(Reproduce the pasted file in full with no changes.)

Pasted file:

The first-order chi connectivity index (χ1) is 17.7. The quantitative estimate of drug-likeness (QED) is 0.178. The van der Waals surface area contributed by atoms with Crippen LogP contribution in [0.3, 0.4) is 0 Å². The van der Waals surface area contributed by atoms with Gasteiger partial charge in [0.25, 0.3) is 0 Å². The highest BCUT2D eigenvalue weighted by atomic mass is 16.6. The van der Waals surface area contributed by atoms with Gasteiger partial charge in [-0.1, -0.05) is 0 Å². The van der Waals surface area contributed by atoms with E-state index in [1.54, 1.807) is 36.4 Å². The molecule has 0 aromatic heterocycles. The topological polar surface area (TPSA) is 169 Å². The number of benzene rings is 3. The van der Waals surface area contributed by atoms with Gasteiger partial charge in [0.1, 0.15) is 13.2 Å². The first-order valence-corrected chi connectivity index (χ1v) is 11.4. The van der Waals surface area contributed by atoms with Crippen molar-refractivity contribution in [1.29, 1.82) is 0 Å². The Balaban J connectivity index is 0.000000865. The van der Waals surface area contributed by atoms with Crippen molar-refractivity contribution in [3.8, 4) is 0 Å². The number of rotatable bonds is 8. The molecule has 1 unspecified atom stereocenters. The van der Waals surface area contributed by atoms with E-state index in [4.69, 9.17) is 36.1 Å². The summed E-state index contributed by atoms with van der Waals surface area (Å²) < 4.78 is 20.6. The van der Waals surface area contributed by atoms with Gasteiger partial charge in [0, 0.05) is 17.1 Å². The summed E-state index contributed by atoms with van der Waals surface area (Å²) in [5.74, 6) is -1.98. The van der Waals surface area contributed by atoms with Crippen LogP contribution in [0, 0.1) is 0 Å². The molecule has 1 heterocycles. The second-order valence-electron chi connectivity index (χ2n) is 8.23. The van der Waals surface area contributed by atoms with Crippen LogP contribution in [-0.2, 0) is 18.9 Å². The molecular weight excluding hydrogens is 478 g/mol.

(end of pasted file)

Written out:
The first-order chi connectivity index (χ1) is 17.7. The quantitative estimate of drug-likeness (QED) is 0.178. The van der Waals surface area contributed by atoms with Crippen LogP contribution in [0.3, 0.4) is 0 Å². The van der Waals surface area contributed by atoms with Gasteiger partial charge in [0.25, 0.3) is 0 Å². The highest BCUT2D eigenvalue weighted by atomic mass is 16.6. The van der Waals surface area contributed by atoms with Gasteiger partial charge in [-0.1, -0.05) is 0 Å². The van der Waals surface area contributed by atoms with E-state index in [1.54, 1.807) is 36.4 Å². The molecule has 0 aromatic heterocycles. The topological polar surface area (TPSA) is 169 Å². The number of benzene rings is 3. The van der Waals surface area contributed by atoms with Gasteiger partial charge in [0.1, 0.15) is 13.2 Å². The first-order valence-corrected chi connectivity index (χ1v) is 11.4. The van der Waals surface area contributed by atoms with Crippen molar-refractivity contribution in [1.29, 1.82) is 0 Å². The Balaban J connectivity index is 0.000000865. The van der Waals surface area contributed by atoms with Crippen molar-refractivity contribution in [3.8, 4) is 0 Å². The number of rotatable bonds is 8. The molecule has 1 unspecified atom stereocenters. The van der Waals surface area contributed by atoms with E-state index in [4.69, 9.17) is 36.1 Å². The summed E-state index contributed by atoms with van der Waals surface area (Å²) < 4.78 is 20.6. The van der Waals surface area contributed by atoms with Gasteiger partial charge in [0, 0.05) is 17.1 Å². The summed E-state index contributed by atoms with van der Waals surface area (Å²) in [5.74, 6) is -1.98. The van der Waals surface area contributed by atoms with Crippen LogP contribution in [0, 0.1) is 0 Å². The molecule has 1 heterocycles. The second-order valence-electron chi connectivity index (χ2n) is 8.23. The van der Waals surface area contributed by atoms with Crippen LogP contribution in [-0.2, 0) is 18.9 Å². The molecular weight excluding hydrogens is 478 g/mol.